Anna bids adieu to kindergarten

Tracy processes this milestone — and ponders those ahead — with tissues firmly in hand.

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My little graduate.

As I write this, Anna is sitting with a flashlight in her room, reading books. Normally, she goes to bed at eight without a fuss, exhausted after catapulting herself through her day. As I hear her turning pages and giggling, I wonder if that’s about to change. And what other changes are on the horizon.
 
Because, you see, she’s no longer a kindergartner. This week I watched the procession of the SK graduates up the centre of the gym, caps on (and sometimes falling off) sweet little heads and big, proud smiles on faces still holding onto baby chub and bright-eyed, perfect innocence. They sang a few songs (including the hilarious “Grade One, Grade One,” set to the tune of Sinatra’s “New York, New York”), received diplomas with a handshake, then ran over to hug their moms and dads. I got a little teary. Anna was mostly just interested in the cake, but acquiesced to a few photos before digging in.
 
Yesterday, we also said goodbye to our daycare. As I picked the girls up, the walls were barren, the main room echoing with emptiness instead of songs and laughter. “Hug me, we aren’t going to see each other anymore,” Avery announced to her friends. Again, I got teary. A few of them ran over and hugged my legs, too. After all, I’ve watched them grow — week after week, year after year — from wee toddlers to bustling, hilarious kindergartners. We pulled the laminated apples with the girls’ names on them from over their hooks, and tucked them into their backpacks. We did a last check of the lost and found (and discovered a beloved sun hat of ours). The director let the girls choose a couple of toys to take home and hugged them tight. Then me. And I tried to hold it together. After all, they’re fine. Excited, even. This ending truly is just a beginning for them and I’m happy that they have embraced it as such. I just need a little time, is all.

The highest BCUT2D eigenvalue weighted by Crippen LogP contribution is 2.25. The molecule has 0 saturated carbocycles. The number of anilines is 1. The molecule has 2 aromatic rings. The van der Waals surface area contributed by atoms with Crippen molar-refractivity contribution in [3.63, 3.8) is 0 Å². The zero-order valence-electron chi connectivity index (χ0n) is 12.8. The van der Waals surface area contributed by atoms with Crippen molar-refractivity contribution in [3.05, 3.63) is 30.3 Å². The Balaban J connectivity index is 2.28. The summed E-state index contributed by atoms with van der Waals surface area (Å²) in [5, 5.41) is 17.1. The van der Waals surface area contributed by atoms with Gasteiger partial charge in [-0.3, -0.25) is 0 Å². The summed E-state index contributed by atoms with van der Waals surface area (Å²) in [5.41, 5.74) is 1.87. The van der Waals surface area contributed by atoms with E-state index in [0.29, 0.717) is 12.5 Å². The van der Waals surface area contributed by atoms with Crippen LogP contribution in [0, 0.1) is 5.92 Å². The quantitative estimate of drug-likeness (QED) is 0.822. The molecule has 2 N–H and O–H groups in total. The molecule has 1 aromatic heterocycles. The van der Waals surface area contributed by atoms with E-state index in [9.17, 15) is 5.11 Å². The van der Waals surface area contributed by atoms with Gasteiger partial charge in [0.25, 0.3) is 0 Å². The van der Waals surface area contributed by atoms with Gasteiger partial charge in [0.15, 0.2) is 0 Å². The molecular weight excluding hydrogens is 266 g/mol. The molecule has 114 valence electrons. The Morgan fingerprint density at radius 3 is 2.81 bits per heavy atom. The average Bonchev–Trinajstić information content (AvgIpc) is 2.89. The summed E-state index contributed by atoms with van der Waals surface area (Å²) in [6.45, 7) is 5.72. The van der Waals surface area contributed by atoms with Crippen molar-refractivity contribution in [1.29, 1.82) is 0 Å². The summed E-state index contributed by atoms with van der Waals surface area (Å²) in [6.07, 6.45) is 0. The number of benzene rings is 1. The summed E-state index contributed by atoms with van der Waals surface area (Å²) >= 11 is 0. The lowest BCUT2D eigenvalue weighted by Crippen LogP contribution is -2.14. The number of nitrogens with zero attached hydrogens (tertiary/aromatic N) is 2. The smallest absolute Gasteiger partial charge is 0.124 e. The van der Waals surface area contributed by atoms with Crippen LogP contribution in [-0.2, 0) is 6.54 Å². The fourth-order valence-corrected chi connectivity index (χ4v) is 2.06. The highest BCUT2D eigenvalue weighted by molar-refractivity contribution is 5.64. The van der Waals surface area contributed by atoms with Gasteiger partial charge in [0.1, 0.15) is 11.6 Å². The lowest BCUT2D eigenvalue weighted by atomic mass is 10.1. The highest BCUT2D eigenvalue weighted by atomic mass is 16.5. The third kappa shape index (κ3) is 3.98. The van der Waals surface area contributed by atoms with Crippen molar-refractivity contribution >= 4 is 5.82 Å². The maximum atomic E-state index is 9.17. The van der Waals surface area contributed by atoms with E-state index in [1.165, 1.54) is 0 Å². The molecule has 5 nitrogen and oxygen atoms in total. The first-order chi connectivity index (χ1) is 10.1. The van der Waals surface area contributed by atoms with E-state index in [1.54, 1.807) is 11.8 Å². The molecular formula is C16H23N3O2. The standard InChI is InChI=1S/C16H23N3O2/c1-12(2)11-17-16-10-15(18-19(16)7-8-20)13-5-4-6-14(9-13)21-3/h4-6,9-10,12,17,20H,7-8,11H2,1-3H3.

Anna finishes up school this morning, but presented her teacher with her gift yesterday. We did end up doing the little book suggested by a faithful reader — a scrapbook that let Anna draw pictures of things her teacher could do on summer vacation (because she so badly wanted to draw pictures) and we put three gift cards in to correspond to her pictures. The first page was “Relax” with a Tim Hortons gift card (this was supposed to be for the LCBO, but they were sold out!); second page was “Read a book” with a Chapters gift card; third page was “Have a treat” with a Dairy Queen gift card.
 
I’ve heard a lot of people grumbling the last week or so about teachers’ gifts, ie: “I wish I got a gift for doing my job.” Of course, it’s a personal decision to give gifts or not and everyone does what’s right for him or her. But I think the real issue is that they’re unhappy with their child’s teacher, because if you love your child’s teacher, the gift doesn’t feel like an issue. We certainly lucked out and I wrote a nice thank you to let her know how much we appreciated her. I only hope that the years ahead will bring us similarly amazing role models for my girls.
 
And if I didn’t already feel that way, I would have after seeing the laminated memory book Anna brought home today, with pictures of her class and herself, her own drawings of her favourite things and friends, and an “autograph” page at the back. At the end, was this poem signed by her teacher:
I’m glad I was your teacher
I’ve come to love you so
I can’t believe the end is near
I’m sad to see you go
Remember all the fun we had
In all the things we did
But most of all remember
You’re a very special kid!
 
You guessed it, I’m getting teary again.
 
But onward we go, to the new world of grade school. How will Anna she handle sitting at her desk all day? Will she make some good friends? Will she eat all her lunch at snack time? Will she finally decide she wants to wear jeans?
 
These are questions for later. First, we’ll enjoy summer. We’ll see how camps go. We’ll get Avery settled into her new daycare. We’ll vacation and we’ll picnic and we’ll play. And we won’t take a moment for granted. In the famous words of Ferris Bueller: “Life moves pretty fast. If you don’t stop and look around every once in a while, you could miss it.” Hope you have an incredible summer of fun, my friends.
 
How are you and your kids handling the end of school? (Probably with more cheers and fewer tears!)

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